Morning Coffee: Leveling the Playing Field Could Mean Fewer Jobs
Sorry foreign banks; the loophole is soon to be closed. The Federal Reserve is prepping a set of strict new regulations that will force foreign banks operating in the U.S. to hold more capital within their subsidiaries. The move is aimed at limiting risk, but it could force firms like Deutsche Bank and Barclays to cut U.S. operating expenses even further.
Under the proposed rules, foreign firms will be required to establish an intermediate holding company for all their U.S. subsidiaries, according to Bloomberg. The holding companies will be required to follow the same capital and liquidity rules as U.S.-based banks, stopping firms like Deutsche Bank from operating aggressively in the U.S. while leaving their cash safe at home.
“Our regulatory system must recognize that while internationally active banks live globally, they may well die locally," Federal Reserve Governor Daniel Tarullo said yesterday.
A firm like Canadian-based Toronto-Dominion Bank may need to add as much as $5 billion in capital to comply with the rules, one analyst told Bloomberg.
One thing has become clear in 2012: stricter caps means banks have less money to play with. And that often means fewer jobs.
With civil insider trading charges looming, SAC Capital Advisors is more vulnerable than ever before, fueling speculation amongst traders on Wall Street that founder Steven Cohen may eventually call it quits and return investor money.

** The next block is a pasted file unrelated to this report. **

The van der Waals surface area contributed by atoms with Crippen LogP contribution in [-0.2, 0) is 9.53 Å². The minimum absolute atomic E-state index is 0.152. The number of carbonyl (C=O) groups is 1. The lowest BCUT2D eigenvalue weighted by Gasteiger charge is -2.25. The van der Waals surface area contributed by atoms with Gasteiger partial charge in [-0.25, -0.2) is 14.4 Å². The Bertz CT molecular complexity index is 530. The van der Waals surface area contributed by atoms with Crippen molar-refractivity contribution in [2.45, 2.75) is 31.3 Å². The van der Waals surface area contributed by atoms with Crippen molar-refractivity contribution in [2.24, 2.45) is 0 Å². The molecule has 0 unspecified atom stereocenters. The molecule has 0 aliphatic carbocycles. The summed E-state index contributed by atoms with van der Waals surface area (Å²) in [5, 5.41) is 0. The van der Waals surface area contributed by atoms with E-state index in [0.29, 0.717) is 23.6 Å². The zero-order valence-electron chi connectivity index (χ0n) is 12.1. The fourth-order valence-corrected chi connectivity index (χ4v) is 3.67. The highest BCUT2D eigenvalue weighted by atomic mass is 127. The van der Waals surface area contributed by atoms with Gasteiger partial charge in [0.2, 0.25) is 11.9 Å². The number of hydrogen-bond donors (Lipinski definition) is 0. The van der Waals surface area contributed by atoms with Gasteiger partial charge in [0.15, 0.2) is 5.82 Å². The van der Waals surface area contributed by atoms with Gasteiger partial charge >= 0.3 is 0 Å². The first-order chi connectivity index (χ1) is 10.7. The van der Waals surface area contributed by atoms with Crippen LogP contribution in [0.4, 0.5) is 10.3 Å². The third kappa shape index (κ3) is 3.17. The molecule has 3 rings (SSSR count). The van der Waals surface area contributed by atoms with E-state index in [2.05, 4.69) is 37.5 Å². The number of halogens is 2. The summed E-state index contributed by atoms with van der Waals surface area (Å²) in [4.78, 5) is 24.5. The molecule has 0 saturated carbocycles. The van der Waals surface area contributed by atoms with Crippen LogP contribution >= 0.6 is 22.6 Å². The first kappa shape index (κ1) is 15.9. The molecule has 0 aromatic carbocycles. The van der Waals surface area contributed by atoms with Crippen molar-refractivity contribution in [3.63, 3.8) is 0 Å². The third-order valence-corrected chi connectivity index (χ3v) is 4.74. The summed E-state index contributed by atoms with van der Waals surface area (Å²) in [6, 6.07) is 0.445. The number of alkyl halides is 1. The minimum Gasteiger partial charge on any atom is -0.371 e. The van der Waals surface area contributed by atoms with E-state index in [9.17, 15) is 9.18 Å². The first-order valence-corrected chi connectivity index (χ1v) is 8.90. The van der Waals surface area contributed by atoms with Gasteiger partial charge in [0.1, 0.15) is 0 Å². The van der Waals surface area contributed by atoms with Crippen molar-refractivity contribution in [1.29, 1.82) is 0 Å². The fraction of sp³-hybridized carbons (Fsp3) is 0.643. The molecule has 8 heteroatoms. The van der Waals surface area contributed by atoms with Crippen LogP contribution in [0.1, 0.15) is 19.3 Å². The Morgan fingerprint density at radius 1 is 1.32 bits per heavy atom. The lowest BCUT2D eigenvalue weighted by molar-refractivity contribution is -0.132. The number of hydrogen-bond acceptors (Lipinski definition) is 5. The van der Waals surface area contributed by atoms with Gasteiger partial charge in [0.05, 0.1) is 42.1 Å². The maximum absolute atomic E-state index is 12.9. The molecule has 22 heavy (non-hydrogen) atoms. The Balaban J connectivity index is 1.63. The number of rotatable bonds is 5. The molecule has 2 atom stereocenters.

The Bank of England has questioned whether U.K. banks are providing an accurate picture of their capital ratios, disguising their true health.
Trading Dancing Partners (WSJ)
Mitsubishi UFJ Financial Group, Japan's biggest bank by assets, is in advanced talks to buy out Bank of America Merrill Lynch's share of the firms’ joint private-banking venture. The move could allow Morgan Stanley to further develop its partnership with the Japanese firm.
Initial jobless claims decreased by 23,000 last week, although much of the decrease can be attributed to the Eastern seaboard’s gradual recovery from Hurricane Sandy. Consumer spending disappointed, growing less than expected.
Another One Bites the Dust (Financial News)
Ridley Park Paragon, a hedge fund launched in 2010 by former Polar Capital all-star Julian Barnett, is the latest European firm to close its doors, citing a tumultuous last year and “an investor base [that] does not share [Barnett’s] philosophy.”
Barclays held an offsite meeting recently where Rich Ricci, chief executive of the firm’s corporate and investment bank, asked employees to consider Barclays’ reputation using at least one terribly odd comparison.
Where Are They At? (The Mirror)
Who said there are no open finance jobs in London? The Mirror found 20,031 of them.
Times Aren’t a Changin’ (The Star)
Bankers would prefer to hire someone who has the same social and cultural makeup, namely being upper class, male and white, according to a new study.
Buzz Around the Office
How Not to Impress Your Employer (Michigan Live)
Detroit Redwings prospect Riley Sheahan was arrested and charged with DUI this week. What gave him away? He was wearing a purple, full-body Tinky Winky Teletubby costume at the time.
List of the Day: Startup Companies
Working at a small startup can be risky, but it provides some terrific non-monetary benefits.
- The satisfaction of influence.
- Minimal red tape.
- Direct validation.